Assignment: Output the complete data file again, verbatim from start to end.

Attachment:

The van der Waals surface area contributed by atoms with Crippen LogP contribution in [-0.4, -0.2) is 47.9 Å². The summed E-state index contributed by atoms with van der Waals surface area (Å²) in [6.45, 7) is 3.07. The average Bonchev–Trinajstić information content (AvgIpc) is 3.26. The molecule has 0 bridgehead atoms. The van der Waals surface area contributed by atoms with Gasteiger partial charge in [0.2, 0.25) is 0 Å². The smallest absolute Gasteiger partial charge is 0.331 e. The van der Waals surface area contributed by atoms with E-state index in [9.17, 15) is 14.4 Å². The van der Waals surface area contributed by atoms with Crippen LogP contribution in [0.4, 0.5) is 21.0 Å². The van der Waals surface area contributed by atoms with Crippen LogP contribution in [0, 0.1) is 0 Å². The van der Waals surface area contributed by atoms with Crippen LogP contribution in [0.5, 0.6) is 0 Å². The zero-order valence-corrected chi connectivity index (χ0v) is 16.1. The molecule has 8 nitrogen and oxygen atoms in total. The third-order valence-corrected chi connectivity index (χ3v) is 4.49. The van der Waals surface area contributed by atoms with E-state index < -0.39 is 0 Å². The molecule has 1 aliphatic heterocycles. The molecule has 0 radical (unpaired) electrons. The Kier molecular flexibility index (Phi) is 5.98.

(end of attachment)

The van der Waals surface area contributed by atoms with Crippen LogP contribution in [-0.4, -0.2) is 47.9 Å². The summed E-state index contributed by atoms with van der Waals surface area (Å²) in [6.45, 7) is 3.07. The average Bonchev–Trinajstić information content (AvgIpc) is 3.26. The molecule has 0 bridgehead atoms. The van der Waals surface area contributed by atoms with Gasteiger partial charge in [0.2, 0.25) is 0 Å². The smallest absolute Gasteiger partial charge is 0.331 e. The van der Waals surface area contributed by atoms with E-state index in [9.17, 15) is 14.4 Å². The van der Waals surface area contributed by atoms with Crippen LogP contribution in [0.4, 0.5) is 21.0 Å². The van der Waals surface area contributed by atoms with Crippen LogP contribution in [0, 0.1) is 0 Å². The van der Waals surface area contributed by atoms with Crippen LogP contribution in [0.5, 0.6) is 0 Å². The zero-order valence-corrected chi connectivity index (χ0v) is 16.1. The molecule has 8 nitrogen and oxygen atoms in total. The third-order valence-corrected chi connectivity index (χ3v) is 4.49. The van der Waals surface area contributed by atoms with E-state index < -0.39 is 0 Å². The molecule has 1 aliphatic heterocycles. The molecule has 0 radical (unpaired) electrons. The Kier molecular flexibility index (Phi) is 5.98.